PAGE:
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Renaissance Art Church lose power and influence Laymen governed, not clerics Art fully embraced natural world and human emotions Rational, mathematical, order (symmetry) Helped by development of new technical skills o Shading and linear perspective Giotto: Father of Renaissance painting Painted the natural world Masacio and Donatello portrayed world naturally Leonardo da Vinci: Exhibited Renaissance idea of universal person Advised Italian princes and French King Francais 1 on military engineering Science: Experimentation, anatomy, self-taught botanist Foresaw airplanes and machines Convey emotion (Mona Lisa) Raphael Great kindness and a painter of great sensitivity Madonnas and frescos on the Vatican (The School of Athens) Michelangelo: Statue of David in Florence Symmetry, proportion, and human form 4 different popes commissioned work for Michelangelo Frescoes in Sistine Chapel (Pope Julius 2) o Worked on his tomb Later works suggest personal changes Mark passing of High Renaissance painting -> mannerism o Gave room for feelings of the artist Slavery in the Renaissance Flourished as art and culture Contemporaries looked on such slavery as merciful act o Plantation slavery in eastern Mediteranean Demands for slaves soar after Black Death o Taken randomly from conquered people Complete power over slaves Strong, young, healthy slave = wages to free servant over several years Accepted as family members Italys Political Decline: The French Invasions Relied on internal cooperation for its peace and safety from foreign invasion Maintained by Treaty of Lodi Brought Milan and Naples (enemies) with Florence Stood together against Venice (papal states) 1490: Milanese despot Ludovico il Moro, hostilities between Milan and Naples resumed Treaty of Lodi ended in 1494 Naples: Supported by Florence and the Boriga Pope Alexander 6, threatened Milan Ludovico appealed to France for aid French kings had ruled Naples from 1266-1442 before being driven out by Duke Alfonso of Sicily o Invited French to reenter Italy to reclaim Dynastic claims to Naples Did not recognize claims to Milan th Charles 7 s March through Italy Piero de Medici (Florence) who allied with Naples against Milan tried to placate Charles by handing over Pisa and Florentine possessions Savonrola exiled him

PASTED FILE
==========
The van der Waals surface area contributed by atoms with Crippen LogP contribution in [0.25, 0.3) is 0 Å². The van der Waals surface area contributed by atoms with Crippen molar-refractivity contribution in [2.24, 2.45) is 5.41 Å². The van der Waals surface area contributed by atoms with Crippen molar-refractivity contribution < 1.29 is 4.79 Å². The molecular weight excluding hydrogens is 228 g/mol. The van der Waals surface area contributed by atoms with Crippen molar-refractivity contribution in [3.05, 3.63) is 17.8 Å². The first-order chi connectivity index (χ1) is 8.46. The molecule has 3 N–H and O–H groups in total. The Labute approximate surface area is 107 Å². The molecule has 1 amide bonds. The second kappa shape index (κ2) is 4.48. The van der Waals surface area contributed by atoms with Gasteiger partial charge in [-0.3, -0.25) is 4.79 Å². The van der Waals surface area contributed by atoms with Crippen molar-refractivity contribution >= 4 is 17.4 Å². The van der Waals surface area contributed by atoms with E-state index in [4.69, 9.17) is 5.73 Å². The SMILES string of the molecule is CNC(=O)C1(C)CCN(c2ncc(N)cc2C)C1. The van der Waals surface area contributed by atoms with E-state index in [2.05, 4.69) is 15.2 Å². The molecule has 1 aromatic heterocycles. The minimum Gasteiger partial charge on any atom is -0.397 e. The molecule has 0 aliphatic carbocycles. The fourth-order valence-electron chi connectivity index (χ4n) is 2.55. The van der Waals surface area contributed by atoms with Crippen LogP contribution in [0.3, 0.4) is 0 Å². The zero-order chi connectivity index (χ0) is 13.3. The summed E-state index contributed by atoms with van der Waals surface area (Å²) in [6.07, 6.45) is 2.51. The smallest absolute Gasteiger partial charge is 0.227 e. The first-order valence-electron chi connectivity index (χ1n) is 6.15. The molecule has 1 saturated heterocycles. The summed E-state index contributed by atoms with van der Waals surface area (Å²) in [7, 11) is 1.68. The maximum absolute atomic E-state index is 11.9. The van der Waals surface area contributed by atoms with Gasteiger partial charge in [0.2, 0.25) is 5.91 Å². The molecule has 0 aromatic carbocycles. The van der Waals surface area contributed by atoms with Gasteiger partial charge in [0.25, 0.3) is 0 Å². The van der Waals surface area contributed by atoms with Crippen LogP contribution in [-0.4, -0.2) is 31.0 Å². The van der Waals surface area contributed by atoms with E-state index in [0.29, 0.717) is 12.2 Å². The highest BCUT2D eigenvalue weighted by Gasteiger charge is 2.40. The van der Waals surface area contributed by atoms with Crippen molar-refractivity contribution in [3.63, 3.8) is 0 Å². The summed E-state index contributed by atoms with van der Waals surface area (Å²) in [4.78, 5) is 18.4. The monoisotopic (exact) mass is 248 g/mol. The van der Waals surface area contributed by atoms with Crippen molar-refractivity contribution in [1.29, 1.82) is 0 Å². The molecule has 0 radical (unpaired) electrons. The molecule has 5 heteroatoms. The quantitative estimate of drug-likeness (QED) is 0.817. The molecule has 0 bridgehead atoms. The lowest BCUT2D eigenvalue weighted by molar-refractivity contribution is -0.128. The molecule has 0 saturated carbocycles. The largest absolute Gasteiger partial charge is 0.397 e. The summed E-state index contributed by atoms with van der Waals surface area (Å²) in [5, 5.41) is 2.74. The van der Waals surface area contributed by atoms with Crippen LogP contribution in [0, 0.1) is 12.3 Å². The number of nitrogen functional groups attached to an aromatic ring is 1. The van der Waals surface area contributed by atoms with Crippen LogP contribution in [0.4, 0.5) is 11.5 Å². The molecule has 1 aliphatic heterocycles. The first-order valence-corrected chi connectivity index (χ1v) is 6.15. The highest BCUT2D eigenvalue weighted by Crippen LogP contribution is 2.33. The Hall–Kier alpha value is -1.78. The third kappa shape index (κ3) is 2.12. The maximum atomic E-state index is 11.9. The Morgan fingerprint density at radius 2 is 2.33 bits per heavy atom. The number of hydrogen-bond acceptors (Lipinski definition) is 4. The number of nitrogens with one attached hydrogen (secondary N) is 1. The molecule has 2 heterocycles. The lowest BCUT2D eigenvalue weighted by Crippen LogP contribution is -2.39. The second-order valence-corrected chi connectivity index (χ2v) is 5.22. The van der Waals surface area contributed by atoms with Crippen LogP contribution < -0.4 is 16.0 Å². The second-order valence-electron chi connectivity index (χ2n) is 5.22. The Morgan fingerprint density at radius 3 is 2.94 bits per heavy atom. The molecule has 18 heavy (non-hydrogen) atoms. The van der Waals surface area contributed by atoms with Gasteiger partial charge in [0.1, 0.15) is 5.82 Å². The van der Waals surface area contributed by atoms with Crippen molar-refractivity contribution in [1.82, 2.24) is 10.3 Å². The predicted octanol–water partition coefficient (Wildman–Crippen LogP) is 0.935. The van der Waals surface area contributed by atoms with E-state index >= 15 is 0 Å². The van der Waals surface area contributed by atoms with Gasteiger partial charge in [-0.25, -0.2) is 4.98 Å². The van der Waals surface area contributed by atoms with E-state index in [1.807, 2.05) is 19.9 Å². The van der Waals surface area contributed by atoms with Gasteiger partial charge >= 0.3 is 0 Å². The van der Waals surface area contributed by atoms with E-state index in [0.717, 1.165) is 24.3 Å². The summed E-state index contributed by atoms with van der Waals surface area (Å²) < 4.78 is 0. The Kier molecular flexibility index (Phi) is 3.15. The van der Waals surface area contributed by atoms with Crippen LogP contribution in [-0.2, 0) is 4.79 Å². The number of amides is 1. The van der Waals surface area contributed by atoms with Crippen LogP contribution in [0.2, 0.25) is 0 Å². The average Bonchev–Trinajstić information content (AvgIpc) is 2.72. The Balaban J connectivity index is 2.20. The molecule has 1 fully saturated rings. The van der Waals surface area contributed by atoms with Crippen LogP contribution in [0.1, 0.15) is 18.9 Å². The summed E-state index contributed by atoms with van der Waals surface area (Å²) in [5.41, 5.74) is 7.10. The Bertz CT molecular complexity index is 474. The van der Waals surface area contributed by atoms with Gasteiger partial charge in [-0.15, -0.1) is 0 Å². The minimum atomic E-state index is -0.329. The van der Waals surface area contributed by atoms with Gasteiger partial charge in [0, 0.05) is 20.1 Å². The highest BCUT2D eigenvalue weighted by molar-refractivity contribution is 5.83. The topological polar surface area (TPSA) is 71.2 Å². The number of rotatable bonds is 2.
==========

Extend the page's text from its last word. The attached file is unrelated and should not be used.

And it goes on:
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o Convinced Florentines that French kings arrival was long delayed Savonrola ruled for 4 years after Charles o Antipapal theocracy, difficult to survive o Italians reunited and executed him Ferdinand of Aragon created League of Venice Brought Venice, Papal Sates, Emeperor Maxmillon against French Luovico il Moro joined LOV th Pope Alexander 6 and the Borgia Family th Returned to Italy under Charles successor, Louis 12 Pope of Borgia assisted Promoted political careers of Cesare and Lucrezia Borgia o Put pope second and secured military base in Romagna Tried to get Venice (League of Venice) into his loyalty Steps to secure French alliance th th o Anulled Louis 12 s marriage to Charles 8 s sister o Made Raven, Louis favorite archbishop, cardinal th o Alexander 6 agreed to abandom League of Venice (League became too weak) Cesare Borgia received sister of King of Navarre, Charlotte d Albert -> Gave Borgia strength Land grants, promise of French military aide in Romagna Louis invaded Milan in August 1499 o Ferdinand of Aragon divided Naples o Cesare Borgia -> Duke of Romagna nd Pope Julius 2 Patronage and Warrior Pope Commissioned painting of the Sistine Chapel & School of Athens th Cardinal Giuliano della Rovere, strong opponent of Borgia family, succeeded Alexander 6 as pope Supressed Borgias Raised Renaissance papacy to its peak of military prowess Drove Venetians out of Romagna and fully secured papal states Julius, Ferdinand of Aragon, and Venice formed a second Holy League Joined by Maxmillon and Swiss rd Invaded a 3 time under Louis successor, Francis 1 o Destroyed Swiss soliders for Holy League Niccolo Machiavelli Saw that Italian political unity and independence justified any means Humanist, impressed by the way Roman rulers and citizens defended land (virtu) Exaggerated stories Republican ideas Blamed invasion on internal problems Wrote The Prince: How to Govern Advised rulers to discover advantages of fraud Secular: Better to be feared than loved Dedicated it to Lorenzo de Medici 10.3 The Revival of Monarchy in Northern Europe 1450: The emergence of truly sovereign rulers from feudalism began to shift Dynastic and Chivalric ideals of feudal monarchy did not Feudal monarchy of middle ages was characterized by the division of the basic powers of government, between the king and his vassals Towns began to side with kings -> Broke bonds of feudal society Sovereign State: Power of taxation, war making, and law enforcement belonged to monarchs